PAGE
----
December 22, 2008

Next meeting in Hartford on newspapers' fate will be on Dec. 29

The next session between lawmakers and state development officials is slated to take place next Monday, Dec. 29.
I figured that it would be too hard to find enough warm bodies to pull it off this week.
Meanwhile, we're trying to remain optimistic as the mid-January closure deadline draws ever nearer.
The Journal Register Co. -- owner of The Bristol Press --has said it will close the daily and 12 other Central Connecticut papers by Jan. 16 if they are not sold. There are at least a couple of potential purchasers, but the devil is always in the details, so we can only watch and hope.
The entire process is shrouded in secrecy, of course, because that has always been the JRC way.
Copyright 2008. All rights reserved.
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Bob Jelenic said...


What is it exactly that a buyer is getting from JRC? Think about it. The only real thing of value that a buyer is getting is a name: The Bristol Press. The rest of what is for sale is either not worth buying or can be had without JRC's involvement.

What I mean is, why does someone need to buy The Bristol Press from JRC in order to run a daily newspaper in Bristol? I'm starting to think it would be cheaper and a wiser investment for a group to start a fresh newspaper instead of dumping a small fortune into JRC's poor presses, outdated equipment, etc. Buying modern technology and equipment has to be cheaper than trying to upgrade JRC's awful materials. Renting or buying a more efficient building could be done without JRC. Hiring employees could be done without JRC. Finding vendors could be done without JRC. Getting advertisers and customers could be done without JRC.

Maybe a real role for local leaders to play in this should be to convince JRC to allow the community to keep all of the archives of The Bristol Press for the use of the community. That's really the only thing that couldn't be replaced without JRC's assistance.

If there are people who want to operate a daily newspaper in Bristol, they can do it without JRC.

Steve Collins said...

Reasonable questions...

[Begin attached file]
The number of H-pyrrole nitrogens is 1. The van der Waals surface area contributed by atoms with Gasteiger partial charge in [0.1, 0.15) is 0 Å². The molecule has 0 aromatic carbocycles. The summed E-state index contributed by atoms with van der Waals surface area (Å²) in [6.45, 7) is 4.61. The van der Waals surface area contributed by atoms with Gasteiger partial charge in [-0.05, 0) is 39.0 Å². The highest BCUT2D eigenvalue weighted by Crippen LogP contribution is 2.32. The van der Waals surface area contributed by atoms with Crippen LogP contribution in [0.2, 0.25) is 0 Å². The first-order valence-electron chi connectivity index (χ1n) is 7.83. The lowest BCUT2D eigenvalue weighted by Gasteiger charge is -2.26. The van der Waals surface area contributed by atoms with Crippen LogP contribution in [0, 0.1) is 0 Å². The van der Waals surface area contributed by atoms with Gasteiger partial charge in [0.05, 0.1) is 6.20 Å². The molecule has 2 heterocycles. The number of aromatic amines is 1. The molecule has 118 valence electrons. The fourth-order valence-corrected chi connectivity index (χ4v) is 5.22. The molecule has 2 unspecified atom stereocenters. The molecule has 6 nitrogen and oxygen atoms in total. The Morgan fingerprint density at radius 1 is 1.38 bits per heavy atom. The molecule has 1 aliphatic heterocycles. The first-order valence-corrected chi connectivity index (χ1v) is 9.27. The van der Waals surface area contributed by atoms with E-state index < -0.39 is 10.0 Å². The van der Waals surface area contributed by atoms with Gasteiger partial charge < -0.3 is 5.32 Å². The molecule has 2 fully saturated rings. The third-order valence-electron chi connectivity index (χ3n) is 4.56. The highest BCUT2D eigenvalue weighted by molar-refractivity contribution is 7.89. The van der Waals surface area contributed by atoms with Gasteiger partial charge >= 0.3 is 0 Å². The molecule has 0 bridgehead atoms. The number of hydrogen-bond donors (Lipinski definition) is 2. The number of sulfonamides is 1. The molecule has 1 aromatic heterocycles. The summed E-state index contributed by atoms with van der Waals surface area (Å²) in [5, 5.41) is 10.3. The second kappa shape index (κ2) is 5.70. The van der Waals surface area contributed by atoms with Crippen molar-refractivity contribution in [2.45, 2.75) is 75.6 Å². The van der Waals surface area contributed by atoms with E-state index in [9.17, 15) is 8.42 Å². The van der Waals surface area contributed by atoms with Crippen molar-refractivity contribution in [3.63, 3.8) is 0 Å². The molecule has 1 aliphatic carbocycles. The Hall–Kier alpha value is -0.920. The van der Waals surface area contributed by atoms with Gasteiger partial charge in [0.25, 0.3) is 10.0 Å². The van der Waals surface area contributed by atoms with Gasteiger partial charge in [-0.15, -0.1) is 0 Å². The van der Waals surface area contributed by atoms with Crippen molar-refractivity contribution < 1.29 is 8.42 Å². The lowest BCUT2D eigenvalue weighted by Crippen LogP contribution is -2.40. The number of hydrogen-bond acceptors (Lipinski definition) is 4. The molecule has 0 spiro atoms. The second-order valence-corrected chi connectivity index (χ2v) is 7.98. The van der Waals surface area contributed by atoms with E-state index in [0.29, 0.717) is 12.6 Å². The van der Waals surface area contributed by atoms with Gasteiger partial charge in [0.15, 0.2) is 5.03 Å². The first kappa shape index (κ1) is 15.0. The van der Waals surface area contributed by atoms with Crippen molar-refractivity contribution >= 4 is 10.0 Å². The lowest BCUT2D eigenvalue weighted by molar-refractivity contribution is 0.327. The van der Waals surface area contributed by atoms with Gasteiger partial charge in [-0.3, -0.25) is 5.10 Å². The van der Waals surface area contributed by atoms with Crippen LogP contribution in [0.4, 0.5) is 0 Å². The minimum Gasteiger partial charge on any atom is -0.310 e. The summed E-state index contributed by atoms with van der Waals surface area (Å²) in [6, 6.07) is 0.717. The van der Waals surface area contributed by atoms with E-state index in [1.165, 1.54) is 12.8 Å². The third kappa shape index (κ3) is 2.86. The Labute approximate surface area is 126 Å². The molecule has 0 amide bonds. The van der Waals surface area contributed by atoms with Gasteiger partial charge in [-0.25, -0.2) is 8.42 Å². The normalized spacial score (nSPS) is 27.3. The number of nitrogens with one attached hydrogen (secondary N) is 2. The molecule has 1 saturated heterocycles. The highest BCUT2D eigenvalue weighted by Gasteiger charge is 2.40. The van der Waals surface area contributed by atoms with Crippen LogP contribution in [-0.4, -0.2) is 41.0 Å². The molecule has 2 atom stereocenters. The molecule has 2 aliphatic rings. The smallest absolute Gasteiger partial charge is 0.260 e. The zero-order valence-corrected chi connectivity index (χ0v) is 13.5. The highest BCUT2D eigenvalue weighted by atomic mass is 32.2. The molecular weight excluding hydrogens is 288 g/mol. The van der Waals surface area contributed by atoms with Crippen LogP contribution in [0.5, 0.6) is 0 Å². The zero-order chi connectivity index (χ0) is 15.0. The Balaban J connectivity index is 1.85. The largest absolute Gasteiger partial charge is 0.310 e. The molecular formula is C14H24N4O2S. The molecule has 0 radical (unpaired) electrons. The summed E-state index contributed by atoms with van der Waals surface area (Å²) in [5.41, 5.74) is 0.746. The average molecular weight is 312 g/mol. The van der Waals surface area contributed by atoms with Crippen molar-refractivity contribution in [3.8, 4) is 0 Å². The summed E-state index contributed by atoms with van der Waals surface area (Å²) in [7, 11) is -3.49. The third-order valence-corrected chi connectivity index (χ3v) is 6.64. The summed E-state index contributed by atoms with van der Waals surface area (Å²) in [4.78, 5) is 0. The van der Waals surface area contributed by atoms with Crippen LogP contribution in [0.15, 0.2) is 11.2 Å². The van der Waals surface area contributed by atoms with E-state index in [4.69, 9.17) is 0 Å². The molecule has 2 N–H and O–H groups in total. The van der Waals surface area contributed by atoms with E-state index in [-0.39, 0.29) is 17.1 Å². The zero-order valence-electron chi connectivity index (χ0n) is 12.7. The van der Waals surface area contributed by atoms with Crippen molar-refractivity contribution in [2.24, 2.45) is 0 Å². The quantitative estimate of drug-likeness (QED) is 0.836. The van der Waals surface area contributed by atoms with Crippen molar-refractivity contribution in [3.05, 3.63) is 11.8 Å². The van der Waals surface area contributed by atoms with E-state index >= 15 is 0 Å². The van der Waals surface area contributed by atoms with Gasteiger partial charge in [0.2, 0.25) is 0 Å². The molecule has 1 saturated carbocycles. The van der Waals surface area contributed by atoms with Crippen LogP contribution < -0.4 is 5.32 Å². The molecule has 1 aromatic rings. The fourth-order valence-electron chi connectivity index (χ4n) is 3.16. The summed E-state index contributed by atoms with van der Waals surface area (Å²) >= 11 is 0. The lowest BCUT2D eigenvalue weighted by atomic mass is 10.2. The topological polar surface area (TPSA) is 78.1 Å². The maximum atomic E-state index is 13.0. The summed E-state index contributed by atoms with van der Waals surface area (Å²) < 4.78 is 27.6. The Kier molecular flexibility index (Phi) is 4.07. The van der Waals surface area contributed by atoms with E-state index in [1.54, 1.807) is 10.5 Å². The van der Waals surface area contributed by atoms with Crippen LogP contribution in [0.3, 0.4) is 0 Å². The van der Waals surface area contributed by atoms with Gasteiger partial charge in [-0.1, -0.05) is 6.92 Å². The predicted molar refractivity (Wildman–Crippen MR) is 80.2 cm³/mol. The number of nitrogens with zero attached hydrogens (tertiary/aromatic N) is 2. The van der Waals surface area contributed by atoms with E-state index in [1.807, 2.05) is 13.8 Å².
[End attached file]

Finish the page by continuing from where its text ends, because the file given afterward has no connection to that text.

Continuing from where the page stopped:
The Bristol Historical Society and the public library have asked, or soon will ask, for the paper to give or loan its archives. I hope that will happen. I've been urging them to do since day one because I don't want to see that stuff wind up in a Dumpster.
As for the main point, a buyer would almost certainly not want our building. They could have an office in town for much less.
They'd be buying the name, which is still worth something despite 14 years of JRC control, as well as the equipment, employees and such. They'd also get the advertising and subscription info, which is valuable, as well as the accounts receivable, I think, which is also worth something.
Personally, I'd rather see the Press continue because of the history involved, the tradition that's worth carrying forward.
But I'm fine with any scenario that keeps a paper operating in Bristol.

Anonymous said...

I'll be sure to miss this.

Anonymous said...

Well, in another cluster some of the papers closed had their offices completely cleaned out. In the dumpster went bound copies, archives, old photos and negatives, etc. It snowed and rained for two days after and the stuff in the dumpsters could not be rescued. This is what happens when employees are told to all go home without any forethought about properly closing down a paper. I think it would have been nicer to let the axed people wind things down. Perhaps it would have been cathartic to prepare the archives for a local historical group or the public library. I know many editors and reporters would have stayed for a few days to do this for their communities.